“Some are born great, some attain greatness, and others attain greatness,” wrote William Shakespeare. We’re figuring out if Eric Adams fits into any of these categories.
New Yorkers should ask that he do so.
The city’s next mayor will certainly not miss the opportunity to make his mark. Adams follows the worst CEO New York has had in modern times, and wherever he looks, the situation is serious and requires attention.
Crime, disorder, homelessness, unemployment, education, transport – they are all reaching crisis proportions. Although the established Bill de Blasio did not on his own create the mess, he was always a willing and eager accomplice.
When he thought he was a great progressive, his term of office was a setback for progress on almost all fronts. Corrupt, lazy and incompetent, his departure alone will be reason to celebrate January 1st.
To get a sense of what Adams will face and what could have been, it is helpful to contrast today’s Gotham with the city of de Blasio, which was inherited eight years ago. The difference is night and day.
Michael Bloomberg, whose three terms ended in 2013, built on Rudy Giuliani’s successes, and their combined 20 years at City Hall created a golden age of peace and prosperity.
As crime reached historic lows, New York became a magnet for jobs, entrepreneurs, tourists and dreamers from around the world. The long-standing questions of whether New York was capable of governing had been answered with a resounding yes, and the city shone like never before.
De Blasio, a youthful radical who admired Cuba and the Soviet Union, never seemed to have much love for New York and proved it with destructive policies and staff choices that managed to undo much of the progress of his predecessors. The pandemic gave yet another reason why tens of thousands deposited and never returned.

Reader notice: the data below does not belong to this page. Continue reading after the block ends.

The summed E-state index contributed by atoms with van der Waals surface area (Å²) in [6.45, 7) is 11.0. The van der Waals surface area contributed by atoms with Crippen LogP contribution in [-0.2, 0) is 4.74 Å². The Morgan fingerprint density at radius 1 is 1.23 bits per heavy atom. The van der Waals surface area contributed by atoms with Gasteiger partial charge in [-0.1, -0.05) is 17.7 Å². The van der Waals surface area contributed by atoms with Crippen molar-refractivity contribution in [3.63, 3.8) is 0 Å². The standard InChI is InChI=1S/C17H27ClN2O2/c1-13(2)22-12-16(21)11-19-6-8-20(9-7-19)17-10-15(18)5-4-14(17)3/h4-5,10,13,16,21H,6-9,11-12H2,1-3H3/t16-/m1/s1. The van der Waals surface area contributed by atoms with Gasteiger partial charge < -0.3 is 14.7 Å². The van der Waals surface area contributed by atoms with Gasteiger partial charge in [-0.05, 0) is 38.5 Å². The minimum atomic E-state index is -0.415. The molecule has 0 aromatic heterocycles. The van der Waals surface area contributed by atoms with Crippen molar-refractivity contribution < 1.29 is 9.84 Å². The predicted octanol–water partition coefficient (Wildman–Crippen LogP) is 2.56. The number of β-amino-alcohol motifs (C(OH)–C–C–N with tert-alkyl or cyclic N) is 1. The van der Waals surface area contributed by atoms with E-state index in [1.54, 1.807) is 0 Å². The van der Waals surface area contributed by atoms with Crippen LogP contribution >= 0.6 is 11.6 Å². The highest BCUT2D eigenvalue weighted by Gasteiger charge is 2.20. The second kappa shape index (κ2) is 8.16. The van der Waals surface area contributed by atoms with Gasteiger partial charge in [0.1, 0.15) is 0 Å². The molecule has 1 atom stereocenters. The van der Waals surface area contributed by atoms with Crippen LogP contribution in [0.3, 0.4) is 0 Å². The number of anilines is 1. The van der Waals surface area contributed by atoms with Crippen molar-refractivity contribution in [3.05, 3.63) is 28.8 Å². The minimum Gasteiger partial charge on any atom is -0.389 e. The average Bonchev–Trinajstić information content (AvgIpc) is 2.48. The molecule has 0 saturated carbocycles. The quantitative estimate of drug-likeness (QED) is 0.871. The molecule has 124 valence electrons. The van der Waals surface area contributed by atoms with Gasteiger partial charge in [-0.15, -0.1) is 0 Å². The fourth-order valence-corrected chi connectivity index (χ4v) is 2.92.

Yet the beauty of New York is that the past is not necessarily a prologue. Even a brief history of successful mayors provides plenty of reason to hope that Adams can repair what has broken.
My list includes Ed Koch as well as Giuliani and Bloomberg, where all three passed the same litmus test: They began their tenure while the city was at the landfill and changed direction dramatically to make things much better before traveling.
Koch took office in 1978, when the financial crisis had ruined services and pushed the city to the brink of bankruptcy. With the power of personality, common sense politics, and a deep devotion to New York, Koch restored the city to its self-confidence and delivered a renewal.
Giuliani was first elected in 1993, which was the culmination of the crime epidemic. Over the previous 25 years, the number of murders had increased from about 600 a year to more than 2,000.
Through 1997, the end of his first term, murders fell by more than half to 767, the lowest number in 30 years. That miracle was delivered by a revolution in policing, making Giuliani’s first four years probably the greatest and most important in 100 years.
Four years later came 9/11 and Bloomberg was chosen in the aftermath of its hell. Ground Zero was still smoldering, and the city looked and felt as if it would never recover from the fear and destruction.
It did, of course, but de Blasio made it a point to reverse almost any Bloomberg policy, including the most successful ones. The humiliation of Bloomberg by de Blasio’s inauguration set the tone for an administration that turned back time in all the worst ways.